Report – Reflecting and Serving Neurodiversity

Posted on: Wednesday 05 July 2017 5:21pm by Catherine Trewavas

The team creating new preschool programme ‘Pablo’ discussed making an inclusive, positive show which promotes understanding for children on the autistic spectrum. The session explored the process of developing stories celebrating neurodiversity and asked how we can put children’s ideas and creativity at the heart of programming


  • New programme ‘Pablo’ will provide an insight into the experiences of a neurodiverse child
  • Authentic and insightful stories have been developed through working closely with people who have personal experience of autism
  • Creating accessible games content through the addition of extra features is important in making products as inclusive as possible



Gráinne McGuinness, Creative Director at Paper Owl Films, believes in creating meaningful content for preschool viewers. ‘Pablo’ is a programme about a 5-year-old boy on the autistic spectrum, who draws friends with magical crayons. However, as she points out “the crayons do not have the real magic, of course it is him. Pablo solves problems he faces in the art world and the real world.” Giving the viewer a chance to see the world through the eyes of an autistic child, 52 programmes of 11 minutes each will deliver in October and will TX on the CBeebies channel. Additionally, a set of mini games will also be delivered.

Ten year old Jake Williamson who plays Pablo has personal experience of Asperger Syndrome and hopes the show will teach people what this is like. We also hear from Rachael Dickson who plays the part of Mouse, and Rosie King who plays Llama. This was Rachael’s debut as a voice actress and she describes the show as “a very honest portrayal of autism”. Rosie has also been involved in the writing process for the show, drawing on her own experiences. She highlights the importance of casting people with personal experience of autism to provide authenticity.

A current headwriter of ‘Thomas and Friends’ and co-writer of ‘Nelly and Nora’, Andrew Brenner has specialised in writing children’s animated titles since 1995. In undertaking the task of writing for ‘Pablo’, he embarked upon a thorough research process, speaking with many people who have personal experience of autism. Rosie King, Donna Williams and Paul Isaacs were able to provide personal insight which really aided the development process.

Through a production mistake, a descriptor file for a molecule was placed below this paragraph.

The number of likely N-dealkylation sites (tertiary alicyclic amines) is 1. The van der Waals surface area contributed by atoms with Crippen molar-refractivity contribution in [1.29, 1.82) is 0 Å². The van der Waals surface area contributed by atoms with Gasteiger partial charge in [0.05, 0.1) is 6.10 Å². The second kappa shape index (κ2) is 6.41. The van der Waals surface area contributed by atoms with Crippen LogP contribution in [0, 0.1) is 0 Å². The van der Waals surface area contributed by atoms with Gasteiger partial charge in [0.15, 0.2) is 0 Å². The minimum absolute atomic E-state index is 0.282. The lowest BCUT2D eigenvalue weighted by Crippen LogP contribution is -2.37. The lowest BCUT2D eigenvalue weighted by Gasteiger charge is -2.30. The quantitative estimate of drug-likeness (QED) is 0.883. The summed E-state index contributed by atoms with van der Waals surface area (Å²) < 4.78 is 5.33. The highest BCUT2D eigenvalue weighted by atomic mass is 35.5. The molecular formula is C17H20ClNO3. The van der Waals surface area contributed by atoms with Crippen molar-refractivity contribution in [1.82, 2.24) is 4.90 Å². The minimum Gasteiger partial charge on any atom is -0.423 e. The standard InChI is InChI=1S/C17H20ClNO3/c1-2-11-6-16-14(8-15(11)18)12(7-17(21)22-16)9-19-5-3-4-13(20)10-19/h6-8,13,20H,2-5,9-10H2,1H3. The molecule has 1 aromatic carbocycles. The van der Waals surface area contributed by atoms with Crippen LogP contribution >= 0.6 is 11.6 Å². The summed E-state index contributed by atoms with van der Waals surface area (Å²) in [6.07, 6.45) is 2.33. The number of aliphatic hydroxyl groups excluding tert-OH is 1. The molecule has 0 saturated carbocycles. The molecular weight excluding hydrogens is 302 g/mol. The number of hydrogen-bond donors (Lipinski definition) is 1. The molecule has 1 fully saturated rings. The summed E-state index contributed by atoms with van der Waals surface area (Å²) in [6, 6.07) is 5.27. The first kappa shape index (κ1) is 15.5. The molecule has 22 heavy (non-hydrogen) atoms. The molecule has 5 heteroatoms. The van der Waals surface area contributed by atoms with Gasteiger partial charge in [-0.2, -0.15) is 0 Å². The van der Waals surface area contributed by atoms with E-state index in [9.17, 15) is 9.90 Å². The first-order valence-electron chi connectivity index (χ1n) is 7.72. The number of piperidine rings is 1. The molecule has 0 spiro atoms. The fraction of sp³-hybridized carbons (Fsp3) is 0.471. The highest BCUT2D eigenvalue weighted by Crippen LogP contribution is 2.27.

Sumita Majumdar has also been crucial in the ideas process for the show and she has been involved in co-scriptwriting and voice acting. Andrew and Sumita began to develop ideas via Skype and stories grew from anecdotes. Sumita’s artwork has also been a key inspiration. She said: “I draw pictures and they help to translate my feelings into words when it comes to developing stories.” She also highlighted the importance of humour as a coping mechanism and explained that this is an important element of the show.

Hannah Bunce, a Test Engineer at BBC Children’s, is about to start testing the Pablo game. She is also an accessibility champion in the department, looking to make products as inclusive as possible. She emphasised the importance of creating content that caters to the needs of all. Gráinne ended the session, concluding that, “when you do one positive thing it starts a cycle and more positive things happen. I’ve had the most wonderful experience working on Pablo!”

CMC 2017 Blog Event Reports asperger syndrome autism autistic autistic spectrum BBC children's media CMC creativity diversity gaming Media neurodiversity

Catherine Trewavas

About the author

Catherine Trewavas

BBC Children's Acquisitions & Independent Animation, Production Management Assistant

Catherine is the Production Management Assistant for BBC Children's Acquisitions and Independent Animation – the team responsible for programmes including ‘Hey Duggee’, ‘Clangers’ and ‘Scream Street’. In addition to her day job, Catherine has a keen interest in journalism and writes articles for BBC newspaper Ariel. Catherine has previously worked… Read more